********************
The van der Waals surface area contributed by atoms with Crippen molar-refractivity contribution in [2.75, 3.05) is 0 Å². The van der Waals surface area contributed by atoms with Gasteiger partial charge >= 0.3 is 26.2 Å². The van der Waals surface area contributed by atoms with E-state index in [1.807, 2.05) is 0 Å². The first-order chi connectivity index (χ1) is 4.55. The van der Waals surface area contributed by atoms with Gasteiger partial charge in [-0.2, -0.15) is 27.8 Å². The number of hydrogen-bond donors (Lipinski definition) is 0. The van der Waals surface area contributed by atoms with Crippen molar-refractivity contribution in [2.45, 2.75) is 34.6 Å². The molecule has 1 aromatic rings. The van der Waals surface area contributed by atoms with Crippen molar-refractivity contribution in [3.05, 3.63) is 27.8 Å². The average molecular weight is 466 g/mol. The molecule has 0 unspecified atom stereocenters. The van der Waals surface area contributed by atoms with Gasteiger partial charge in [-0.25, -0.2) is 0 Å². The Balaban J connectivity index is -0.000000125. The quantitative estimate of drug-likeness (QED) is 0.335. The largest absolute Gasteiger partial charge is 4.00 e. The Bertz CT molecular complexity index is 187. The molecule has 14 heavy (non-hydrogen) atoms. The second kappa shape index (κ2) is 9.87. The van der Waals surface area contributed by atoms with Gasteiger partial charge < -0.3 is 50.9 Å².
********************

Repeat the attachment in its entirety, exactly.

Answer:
The van der Waals surface area contributed by atoms with Crippen molar-refractivity contribution in [2.75, 3.05) is 0 Å². The van der Waals surface area contributed by atoms with Gasteiger partial charge >= 0.3 is 26.2 Å². The van der Waals surface area contributed by atoms with E-state index in [1.807, 2.05) is 0 Å². The first-order chi connectivity index (χ1) is 4.55. The van der Waals surface area contributed by atoms with Gasteiger partial charge in [-0.2, -0.15) is 27.8 Å². The number of hydrogen-bond donors (Lipinski definition) is 0. The van der Waals surface area contributed by atoms with Crippen molar-refractivity contribution in [2.45, 2.75) is 34.6 Å². The molecule has 1 aromatic rings. The van der Waals surface area contributed by atoms with Crippen molar-refractivity contribution in [3.05, 3.63) is 27.8 Å². The average molecular weight is 466 g/mol. The molecule has 0 unspecified atom stereocenters. The van der Waals surface area contributed by atoms with Gasteiger partial charge in [-0.25, -0.2) is 0 Å². The Balaban J connectivity index is -0.000000125. The quantitative estimate of drug-likeness (QED) is 0.335. The largest absolute Gasteiger partial charge is 4.00 e. The Bertz CT molecular complexity index is 187. The molecule has 14 heavy (non-hydrogen) atoms. The second kappa shape index (κ2) is 9.87. The van der Waals surface area contributed by atoms with Gasteiger partial charge < -0.3 is 50.9 Å².